Pale Waves – All the Things I Never Said (EP Review)

Pale Waves – All the Things I Never Said (EP Review)

Just look and you shall find. Listen and you will hear. Be open-minded and you will be enlightened. Understand rather than ridicule. Celebrate all the things that you like, but there is no need to derogate those that you do not. In fact, give them a chance and some time and you might fall in love with them afterwards.

Many music listeners automatically dismiss new bands, without even taking the pleasurable time in diving into their respective music to discover the pearls awaiting beneath those melodies and waves. For those who are forever excited to discover something new, there will always be so many interesting new bands with equally compelling music to appreciate. One of this is Pale Waves—pale as its name might seem, its music however is as sonically sparkly as the waves of the sea and as colorful as a spectral vision in the night.

The aptly and sweetly named Pale Waves is a relatively new band, forming in 2016, in Manchester, England. Despite the newness, the English quartet—Heather Baron-Gracie (lead vocals, guitar), Ciara Doran (drums), Hugo Silvani (guitar), and Charlie Wood (bass)—have already made an indelible mark in the Indie Pop scene, especially after touring throughout Europe and North America with fellow Indie Popsters The 1975 (“A Change of Heart”). Since their inception, Pale Waves has released a number of singles that included “There’s a Honey” and “Television Romance,” which achieved a number-two placement on the UK Singles Sales Charts.

Now, while the current year has just been progressing, Pale Waves has come up with their much-awaited album, albeit still only an extended play. Slated for release digitally on February 16, 2018, and physically March 16th, Pale Waves’ upcoming EP is titled All the Things I Never Said. It builds up on the polished and shiny Alternative Pop of the singles that the band had released so far. It starts with its carrier single, the soulful, undulating, and subtly jangly “New Year’s Eve.” The vibes then burst into an electrifying rhythm and galloping sway of “The Tide,” whose guitar tracks shine and sparkle, complementing Heather’s powerful voice; a bit progressive too, owing to the slow mid-song interlude which serves as a strategic spot for the complementing interplay of the bass and the drums. It may remind the initiated of Two Door Cinema Club’s “What You Know,” Modest Mouse’s “Float On,” Pulp’s “Disco 2000,” and P!nk’s “Blow Me (One Last Kiss).”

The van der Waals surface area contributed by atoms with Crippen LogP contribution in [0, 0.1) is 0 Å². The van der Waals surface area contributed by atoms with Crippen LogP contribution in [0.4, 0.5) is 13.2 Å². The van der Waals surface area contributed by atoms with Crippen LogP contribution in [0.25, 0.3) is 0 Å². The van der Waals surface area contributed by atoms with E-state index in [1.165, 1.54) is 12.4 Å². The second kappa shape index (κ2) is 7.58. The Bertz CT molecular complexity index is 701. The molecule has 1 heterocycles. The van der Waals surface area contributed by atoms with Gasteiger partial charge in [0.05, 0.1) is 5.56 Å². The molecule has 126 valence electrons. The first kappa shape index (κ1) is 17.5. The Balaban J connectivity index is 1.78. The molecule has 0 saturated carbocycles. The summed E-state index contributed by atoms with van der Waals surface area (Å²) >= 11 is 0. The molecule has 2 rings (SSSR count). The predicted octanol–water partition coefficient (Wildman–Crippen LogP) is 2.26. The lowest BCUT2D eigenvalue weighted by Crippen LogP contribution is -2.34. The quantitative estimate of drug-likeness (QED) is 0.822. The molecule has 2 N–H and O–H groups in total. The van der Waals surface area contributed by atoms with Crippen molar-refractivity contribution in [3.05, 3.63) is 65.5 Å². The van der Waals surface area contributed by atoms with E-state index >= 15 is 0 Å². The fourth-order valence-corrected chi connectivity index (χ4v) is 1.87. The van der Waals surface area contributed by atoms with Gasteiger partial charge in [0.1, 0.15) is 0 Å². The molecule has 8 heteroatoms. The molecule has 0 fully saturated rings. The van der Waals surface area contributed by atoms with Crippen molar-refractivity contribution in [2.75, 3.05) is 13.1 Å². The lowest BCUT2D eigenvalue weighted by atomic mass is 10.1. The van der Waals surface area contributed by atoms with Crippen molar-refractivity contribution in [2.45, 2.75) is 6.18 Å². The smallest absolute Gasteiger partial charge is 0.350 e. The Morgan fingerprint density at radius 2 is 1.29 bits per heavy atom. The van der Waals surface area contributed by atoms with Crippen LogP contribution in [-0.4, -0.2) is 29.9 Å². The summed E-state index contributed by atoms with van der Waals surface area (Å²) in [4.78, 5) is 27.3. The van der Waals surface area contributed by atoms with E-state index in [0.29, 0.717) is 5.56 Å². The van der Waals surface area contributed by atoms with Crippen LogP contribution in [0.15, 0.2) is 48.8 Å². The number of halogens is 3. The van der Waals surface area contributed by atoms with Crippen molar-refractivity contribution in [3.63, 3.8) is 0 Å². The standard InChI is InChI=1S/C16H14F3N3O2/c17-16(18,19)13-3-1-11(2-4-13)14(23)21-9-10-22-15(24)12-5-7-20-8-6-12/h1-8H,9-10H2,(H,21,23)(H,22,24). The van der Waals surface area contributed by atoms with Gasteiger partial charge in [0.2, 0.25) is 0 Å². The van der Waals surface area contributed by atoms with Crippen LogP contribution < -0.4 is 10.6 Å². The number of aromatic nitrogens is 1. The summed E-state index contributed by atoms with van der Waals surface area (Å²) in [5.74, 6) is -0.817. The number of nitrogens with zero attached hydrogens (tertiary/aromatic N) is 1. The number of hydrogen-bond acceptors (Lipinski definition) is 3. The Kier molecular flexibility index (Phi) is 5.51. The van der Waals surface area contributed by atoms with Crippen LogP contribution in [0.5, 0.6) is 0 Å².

Then there is the sparse and shimmering, Shoegaze-inspired Synthpop ballad “My Obsession.” Finally, Pale Waves wrap up their little wondrous taster with the upbeat, groovy, and glittery, dancefloor-worthy track “Heavenly,” which embodies what may be regarded as the band’s overall trademark sound.

With only four songs of inspired Dreampop whims, swelling synths, gyrating guitars, and mesmerizing moments, the listener will certainly be left craving for more. A full-length album next time is therefore in order, to complete the Pale Waves lore.

For the meantime, be ready to surf the tide with Pale Waves by playing All the Things I Never Said in repeat mode. CrypticRock gives it 4 out of 5 stars.

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aLfie vera mella
aLfie vera mella
elfideas102@yahoo.com

Born in 1971 in Metro Manila, Philippines, aLfie vera mella immigrated to Canada in 2003. He has since then been living in Winnipeg, Manitoba, working fulltime at a health care institution in the city while also serving as the associate contributing editor of a local community newspaper, tackling Literature, Languages, Cultures, Lifestyles, Music, and Genres. Prior to coming to Canada, he was a registered nurse in the Philippines and worked as an editor/writer of academic textbooks and magazines, handling Science & Technology and English Grammar & Literature. He was also the frontman and chief songwriter of an Alternative Rock/New Wave band, Half Life Half Death, releasing an album and a handful of singles. In Canada, he formed another band, haLf man haLf eLf; they are currently working on their first album. In his spare time, he enjoys reading books; listening to music; taking care of his eight-year-old son, Evawwen; participating at various community events; and exploring the diverse cultural beauty of Canada whenever schedule permits him. He has been a music journalist since the mid-’90s for various print magazines and, eventually, websites. He started writing album reviews for CrypticRock in 2015. In 2016, he published Part One (Literature & Languages) of his essay series, Can You Hear the Sound of a Falling Leaf? His next planned literary endeavor is to publish the remaining parts of the anthology and his works on Poetry, Fantasy Fiction, and Mythology.

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